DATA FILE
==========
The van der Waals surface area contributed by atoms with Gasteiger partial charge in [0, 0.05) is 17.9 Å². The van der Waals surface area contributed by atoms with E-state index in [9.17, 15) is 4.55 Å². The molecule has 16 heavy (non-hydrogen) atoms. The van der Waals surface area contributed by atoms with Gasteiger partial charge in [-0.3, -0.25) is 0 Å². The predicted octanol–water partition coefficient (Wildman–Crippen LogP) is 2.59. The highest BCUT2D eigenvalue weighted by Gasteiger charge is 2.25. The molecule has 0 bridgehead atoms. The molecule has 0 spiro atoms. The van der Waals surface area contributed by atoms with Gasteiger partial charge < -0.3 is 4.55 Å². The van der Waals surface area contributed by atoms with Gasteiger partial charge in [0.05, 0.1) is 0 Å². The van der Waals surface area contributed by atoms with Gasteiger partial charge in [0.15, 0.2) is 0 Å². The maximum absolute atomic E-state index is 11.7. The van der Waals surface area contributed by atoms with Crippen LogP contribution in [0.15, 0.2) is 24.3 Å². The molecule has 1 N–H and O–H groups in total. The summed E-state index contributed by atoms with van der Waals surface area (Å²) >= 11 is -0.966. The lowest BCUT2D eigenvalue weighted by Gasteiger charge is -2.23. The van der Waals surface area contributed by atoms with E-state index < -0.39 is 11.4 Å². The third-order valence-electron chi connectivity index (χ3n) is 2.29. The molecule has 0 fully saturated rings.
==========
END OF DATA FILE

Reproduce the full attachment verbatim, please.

The van der Waals surface area contributed by atoms with Gasteiger partial charge in [0, 0.05) is 17.9 Å². The van der Waals surface area contributed by atoms with E-state index in [9.17, 15) is 4.55 Å². The molecule has 16 heavy (non-hydrogen) atoms. The van der Waals surface area contributed by atoms with Gasteiger partial charge in [-0.3, -0.25) is 0 Å². The predicted octanol–water partition coefficient (Wildman–Crippen LogP) is 2.59. The highest BCUT2D eigenvalue weighted by Gasteiger charge is 2.25. The molecule has 0 bridgehead atoms. The molecule has 0 spiro atoms. The van der Waals surface area contributed by atoms with Gasteiger partial charge < -0.3 is 4.55 Å². The van der Waals surface area contributed by atoms with Gasteiger partial charge in [0.05, 0.1) is 0 Å². The van der Waals surface area contributed by atoms with Gasteiger partial charge in [0.15, 0.2) is 0 Å². The maximum absolute atomic E-state index is 11.7. The van der Waals surface area contributed by atoms with Crippen LogP contribution in [0.15, 0.2) is 24.3 Å². The molecule has 1 N–H and O–H groups in total. The summed E-state index contributed by atoms with van der Waals surface area (Å²) >= 11 is -0.966. The lowest BCUT2D eigenvalue weighted by Gasteiger charge is -2.23. The van der Waals surface area contributed by atoms with E-state index < -0.39 is 11.4 Å². The third-order valence-electron chi connectivity index (χ3n) is 2.29. The molecule has 0 fully saturated rings.